physics tagged posts

MAS August Meeting

Astronomy With the Highest Energy Light in the Universe

August MAS Monthly Meeting 2024

Major breakthroughs have been made in astronomy by expanding observations to far longer and far shorter wavelengths than we can see with our eyes. The shortest-wavelength photons are gamma rays, the highest energy photons in the Universe. Some of these photons are trillions of times more energetic than the human eye can detect. There is a surprising variety of astronomical sources glowing or flashing in these very-high-energy gamma rays. They are powered by some of the most extreme objects in the Universe: exploding stars, white dwarfs, neutron stars, and black holes...

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MAS June Meeting

Launching the future astronomer: Innovation in physics education

June MAS Speaker: Dr. Duncan Carlsmith

Dr. Carlsmith will describe innovations in an introductory physics course providing modern research skills through immersion in big and small, arcane and applied science. Astrophysical topics include asteroids, exoplanets, black holes. Fun topics include computer vision, dappled light, the world’s simplest digital microscope, and mobile phone astrometry.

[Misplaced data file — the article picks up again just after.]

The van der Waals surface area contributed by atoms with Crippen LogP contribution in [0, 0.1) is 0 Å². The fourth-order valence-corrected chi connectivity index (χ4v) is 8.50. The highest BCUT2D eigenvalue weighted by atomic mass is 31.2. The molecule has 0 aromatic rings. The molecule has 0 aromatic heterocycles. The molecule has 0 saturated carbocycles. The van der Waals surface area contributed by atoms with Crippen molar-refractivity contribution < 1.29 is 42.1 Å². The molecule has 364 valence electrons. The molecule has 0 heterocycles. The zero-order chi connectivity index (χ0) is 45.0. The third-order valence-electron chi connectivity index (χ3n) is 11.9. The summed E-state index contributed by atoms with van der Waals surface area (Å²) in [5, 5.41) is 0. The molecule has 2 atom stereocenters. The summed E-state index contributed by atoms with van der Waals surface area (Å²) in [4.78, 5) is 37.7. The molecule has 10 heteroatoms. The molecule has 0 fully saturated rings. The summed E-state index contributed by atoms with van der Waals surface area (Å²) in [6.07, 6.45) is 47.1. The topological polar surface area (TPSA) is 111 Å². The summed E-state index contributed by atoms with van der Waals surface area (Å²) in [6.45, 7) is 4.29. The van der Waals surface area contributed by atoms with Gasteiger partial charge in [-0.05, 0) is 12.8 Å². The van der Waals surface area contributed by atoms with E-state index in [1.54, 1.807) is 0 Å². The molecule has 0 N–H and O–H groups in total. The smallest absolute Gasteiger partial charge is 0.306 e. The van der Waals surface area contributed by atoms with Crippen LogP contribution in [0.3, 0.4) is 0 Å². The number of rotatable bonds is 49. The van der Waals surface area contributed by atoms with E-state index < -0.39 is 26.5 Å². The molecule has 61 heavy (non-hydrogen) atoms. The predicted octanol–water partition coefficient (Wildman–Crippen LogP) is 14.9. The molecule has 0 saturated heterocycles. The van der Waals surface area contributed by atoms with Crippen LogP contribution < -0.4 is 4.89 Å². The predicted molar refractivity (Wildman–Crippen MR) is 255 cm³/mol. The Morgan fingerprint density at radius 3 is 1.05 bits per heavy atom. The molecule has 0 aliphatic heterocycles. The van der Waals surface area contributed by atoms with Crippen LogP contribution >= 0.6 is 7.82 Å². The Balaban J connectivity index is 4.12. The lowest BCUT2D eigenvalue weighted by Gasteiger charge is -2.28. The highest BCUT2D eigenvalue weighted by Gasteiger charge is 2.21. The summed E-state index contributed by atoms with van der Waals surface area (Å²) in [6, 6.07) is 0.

Professor Carlsmith is a faculty member of the Physics Department at the University of Wisconsin-Madison...

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MAS August Monthly Meeting

A Brief History of Time(keeping): Optical atomic clocks and their applications

Image of an optical atomic clock

At the August MAS meeting, our guest speaker will be Shimon Kolkowitz of the UW-Madison physics department (assistant professor). Due to COVID-19 restrictions, this meeting will again be held via Zoom.

Optical atomic clocks are now the most stable and accurate timekeepers in the world, with fractional accuracies equivalent to neither losing nor gaining a second over the entire age of the universe. This unprecedented level of metrological precision offers sensitivity to new physics phenomena, opening the door to exciting and unusual applications...

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